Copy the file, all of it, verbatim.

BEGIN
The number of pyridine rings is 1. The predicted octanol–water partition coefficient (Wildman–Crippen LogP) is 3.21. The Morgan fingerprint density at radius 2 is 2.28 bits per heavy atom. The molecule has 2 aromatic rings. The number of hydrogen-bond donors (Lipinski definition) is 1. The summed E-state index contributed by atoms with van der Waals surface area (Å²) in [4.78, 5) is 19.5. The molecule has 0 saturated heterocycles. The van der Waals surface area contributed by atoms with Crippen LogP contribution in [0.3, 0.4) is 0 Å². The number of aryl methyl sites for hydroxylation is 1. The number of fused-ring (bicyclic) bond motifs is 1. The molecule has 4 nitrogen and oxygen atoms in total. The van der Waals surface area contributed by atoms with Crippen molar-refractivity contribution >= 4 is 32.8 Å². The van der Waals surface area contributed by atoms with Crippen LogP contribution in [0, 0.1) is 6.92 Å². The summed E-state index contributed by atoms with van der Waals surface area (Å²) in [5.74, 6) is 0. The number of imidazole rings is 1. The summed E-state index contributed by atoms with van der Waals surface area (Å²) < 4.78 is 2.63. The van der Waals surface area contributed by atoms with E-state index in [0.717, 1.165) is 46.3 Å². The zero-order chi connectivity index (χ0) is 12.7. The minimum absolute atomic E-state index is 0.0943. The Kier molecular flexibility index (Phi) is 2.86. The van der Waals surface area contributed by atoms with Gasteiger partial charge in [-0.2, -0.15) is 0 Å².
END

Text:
The number of pyridine rings is 1. The predicted octanol–water partition coefficient (Wildman–Crippen LogP) is 3.21. The Morgan fingerprint density at radius 2 is 2.28 bits per heavy atom. The molecule has 2 aromatic rings. The number of hydrogen-bond donors (Lipinski definition) is 1. The summed E-state index contributed by atoms with van der Waals surface area (Å²) in [4.78, 5) is 19.5. The molecule has 0 saturated heterocycles. The van der Waals surface area contributed by atoms with Crippen LogP contribution in [0.3, 0.4) is 0 Å². The number of aryl methyl sites for hydroxylation is 1. The number of fused-ring (bicyclic) bond motifs is 1. The molecule has 4 nitrogen and oxygen atoms in total. The van der Waals surface area contributed by atoms with Crippen molar-refractivity contribution >= 4 is 32.8 Å². The van der Waals surface area contributed by atoms with Crippen LogP contribution in [0, 0.1) is 6.92 Å². The summed E-state index contributed by atoms with van der Waals surface area (Å²) in [5.74, 6) is 0. The number of imidazole rings is 1. The summed E-state index contributed by atoms with van der Waals surface area (Å²) < 4.78 is 2.63. The van der Waals surface area contributed by atoms with E-state index in [0.717, 1.165) is 46.3 Å². The zero-order chi connectivity index (χ0) is 12.7. The minimum absolute atomic E-state index is 0.0943. The Kier molecular flexibility index (Phi) is 2.86. The van der Waals surface area contributed by atoms with Gasteiger partial charge in [-0.2, -0.15) is 0 Å².